Six books written by Jeff Noon, each being a blend of SF, urban subculture and fairy tale, stem out of the author's wish to regenerate the spirit of Lewis Carroll in the British culture gone cynical. However, judging from his near-future escapades, Noon does not only reanimate Lewis Carroll, but also puts him into William Gibson's shoes and equips him with William Burrough's gun. And there is more in Noon's narrative disguise - in this writer's unique appearance you will also recognize the hard look of Orwell, the wry smile of Jonathan Swift and the good-humoured patronizing voice of Christian Andersen.

A fortune cookie of Noon's art is the story of the invisible watch which opens his collection of short fiction entitled Pixel Juice(1998). As a kid in junior school, the author's alter ego Noony did swaps with his classmate without a second thought: he traded his James Bond Aston Martin DB5 for the invisible watch. "Never, not for one second, did it puzzle me that you couldn't tell time by an invisible watch", writes Noon, adding that "the time was not important - it was the invisibility that got to me. The magic of it."

And the magic there was, just like in a fairy tale. The same as it was in the case of emperor's new clothes, magic abides in our strong belief that there is something more behind the invisibility. Magic is not just the uncanny joined with the inexplicable. Some fifty stories of  Pixel Juice create the kind of magic which is moving one step beyond appearances. Noon creates alternative worlds of invisible genes, clones, bytes and sounds, and also a mixture of genres and dimensions which is noticeable in the title of the book. "Pixel Juice" could well stand for some kind of a "visual beverage" except from being a stage name of a DJ whose life story traces back to the Little Mermaid's. In both cases there is a sacrifice of one's talent. The Little Mermaid, just like Noony, trades her beautiful voice for a vague promise of a love surpassing all appearances. Conversely, Pixel Juice keeps the fatal gift of god she received: "out of her sleeve, out of her wrist, throbbed a bundle of flutterings, a cascade of life upwards and along and stretched out, making only the shapeof a hand." However, this futuristic Lorelei lures her fan both into killing her and revealing her secret, which makes him touch the boundary beyond which technology becomes the death to life instead of an improvement. The same goes for the computer program called Chromosoft Mirrors, which developed the "disable dream switch" owing to Elisa Gretchen, obviously a fairy tale character. As if too much technology given to a fairy tale heroine can kill the magic! After such a prospect of the future, the last story in the book becomes a gate of parodic and idyllic aspects of technology at which you either stop, or enter crawling on your knees. The invisible wristwatch vanishes at the very moment little Noony seeks through the fraud: there was nothing like emperor's new clothes or the invisible watch ever. Empirically speaking, that is true - but not true enough. Miracles exist, but they need not manifest. You only have to believe, as Fox Mulder would have it.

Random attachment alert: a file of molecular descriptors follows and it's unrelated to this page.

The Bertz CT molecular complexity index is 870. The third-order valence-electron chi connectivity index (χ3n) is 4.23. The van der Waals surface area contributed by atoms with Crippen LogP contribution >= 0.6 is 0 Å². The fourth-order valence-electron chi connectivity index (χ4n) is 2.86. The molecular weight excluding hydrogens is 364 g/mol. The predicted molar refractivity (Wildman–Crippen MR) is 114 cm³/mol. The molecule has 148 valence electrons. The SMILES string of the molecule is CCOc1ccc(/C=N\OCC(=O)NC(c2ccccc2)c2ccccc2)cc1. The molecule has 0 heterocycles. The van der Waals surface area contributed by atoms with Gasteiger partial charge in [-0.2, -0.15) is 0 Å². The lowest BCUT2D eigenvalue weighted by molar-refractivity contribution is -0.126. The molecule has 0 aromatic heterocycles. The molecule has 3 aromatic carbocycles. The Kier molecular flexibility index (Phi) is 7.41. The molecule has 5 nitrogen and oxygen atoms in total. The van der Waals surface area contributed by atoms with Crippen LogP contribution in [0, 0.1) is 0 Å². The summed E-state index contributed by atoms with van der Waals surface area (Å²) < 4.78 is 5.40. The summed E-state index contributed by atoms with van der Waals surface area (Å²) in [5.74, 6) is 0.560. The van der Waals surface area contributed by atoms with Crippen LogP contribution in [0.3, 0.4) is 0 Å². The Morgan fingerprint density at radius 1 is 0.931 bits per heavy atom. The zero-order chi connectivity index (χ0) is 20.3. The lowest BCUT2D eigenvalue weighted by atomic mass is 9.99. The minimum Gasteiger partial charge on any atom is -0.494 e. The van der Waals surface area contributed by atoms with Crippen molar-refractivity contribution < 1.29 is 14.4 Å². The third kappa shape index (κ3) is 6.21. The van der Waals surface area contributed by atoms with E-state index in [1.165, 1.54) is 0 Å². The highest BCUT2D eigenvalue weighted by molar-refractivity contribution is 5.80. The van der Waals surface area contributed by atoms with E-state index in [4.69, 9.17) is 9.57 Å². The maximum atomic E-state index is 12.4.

Pixel Juice is a mixture of literature, hypertext and music - actually a musical score of computer games in prose. Rhythm'n'words merge in the stories which are (r)evolving in cycles, with motives and characters recurring and developing. Although Noon juggles the idea of artificial intelligence (celeborgs, hyper-alice, etc.), he seems to be mostly intrigued by a sort of linguistic invention which relies heavily upon rhythm.


This article was in a slightly different form first presented under the title 
Clad to Kill with Rhythm'n'style: Jeff N@@n feat. Pixel Juice 

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